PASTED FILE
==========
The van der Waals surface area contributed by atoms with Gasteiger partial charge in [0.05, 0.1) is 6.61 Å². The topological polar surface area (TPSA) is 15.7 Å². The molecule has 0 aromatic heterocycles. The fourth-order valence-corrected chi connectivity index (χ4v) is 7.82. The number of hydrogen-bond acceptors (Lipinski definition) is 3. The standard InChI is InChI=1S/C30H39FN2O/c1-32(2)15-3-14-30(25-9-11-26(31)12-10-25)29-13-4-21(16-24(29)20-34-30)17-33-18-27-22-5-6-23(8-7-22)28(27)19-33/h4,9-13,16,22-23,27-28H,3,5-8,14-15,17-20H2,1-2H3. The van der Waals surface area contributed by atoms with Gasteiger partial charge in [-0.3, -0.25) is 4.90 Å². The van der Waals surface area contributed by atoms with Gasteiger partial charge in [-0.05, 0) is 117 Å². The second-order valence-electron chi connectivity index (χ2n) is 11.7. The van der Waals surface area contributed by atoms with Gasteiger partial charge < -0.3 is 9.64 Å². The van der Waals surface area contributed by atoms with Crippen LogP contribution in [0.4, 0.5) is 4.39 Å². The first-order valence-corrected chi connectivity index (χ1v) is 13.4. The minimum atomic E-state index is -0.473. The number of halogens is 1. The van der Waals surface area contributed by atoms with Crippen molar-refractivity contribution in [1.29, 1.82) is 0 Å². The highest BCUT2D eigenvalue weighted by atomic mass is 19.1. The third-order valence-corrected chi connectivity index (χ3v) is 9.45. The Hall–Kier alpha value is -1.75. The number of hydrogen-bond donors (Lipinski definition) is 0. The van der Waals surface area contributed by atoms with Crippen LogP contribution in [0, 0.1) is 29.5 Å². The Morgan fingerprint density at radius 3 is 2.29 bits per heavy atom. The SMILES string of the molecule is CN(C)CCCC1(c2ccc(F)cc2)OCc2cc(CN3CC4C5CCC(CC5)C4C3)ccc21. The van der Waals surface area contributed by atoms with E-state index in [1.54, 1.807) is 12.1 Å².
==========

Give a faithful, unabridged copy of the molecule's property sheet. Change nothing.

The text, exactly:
The van der Waals surface area contributed by atoms with Gasteiger partial charge in [0.05, 0.1) is 6.61 Å². The topological polar surface area (TPSA) is 15.7 Å². The molecule has 0 aromatic heterocycles. The fourth-order valence-corrected chi connectivity index (χ4v) is 7.82. The number of hydrogen-bond acceptors (Lipinski definition) is 3. The standard InChI is InChI=1S/C30H39FN2O/c1-32(2)15-3-14-30(25-9-11-26(31)12-10-25)29-13-4-21(16-24(29)20-34-30)17-33-18-27-22-5-6-23(8-7-22)28(27)19-33/h4,9-13,16,22-23,27-28H,3,5-8,14-15,17-20H2,1-2H3. The van der Waals surface area contributed by atoms with Gasteiger partial charge in [-0.3, -0.25) is 4.90 Å². The van der Waals surface area contributed by atoms with Gasteiger partial charge in [-0.05, 0) is 117 Å². The second-order valence-electron chi connectivity index (χ2n) is 11.7. The van der Waals surface area contributed by atoms with Gasteiger partial charge < -0.3 is 9.64 Å². The van der Waals surface area contributed by atoms with Crippen LogP contribution in [0.4, 0.5) is 4.39 Å². The first-order valence-corrected chi connectivity index (χ1v) is 13.4. The minimum atomic E-state index is -0.473. The number of halogens is 1. The van der Waals surface area contributed by atoms with Crippen molar-refractivity contribution in [1.29, 1.82) is 0 Å². The highest BCUT2D eigenvalue weighted by atomic mass is 19.1. The third-order valence-corrected chi connectivity index (χ3v) is 9.45. The Hall–Kier alpha value is -1.75. The number of hydrogen-bond donors (Lipinski definition) is 0. The van der Waals surface area contributed by atoms with Crippen LogP contribution in [0, 0.1) is 29.5 Å². The Morgan fingerprint density at radius 3 is 2.29 bits per heavy atom. The SMILES string of the molecule is CN(C)CCCC1(c2ccc(F)cc2)OCc2cc(CN3CC4C5CCC(CC5)C4C3)ccc21. The van der Waals surface area contributed by atoms with E-state index in [1.54, 1.807) is 12.1 Å².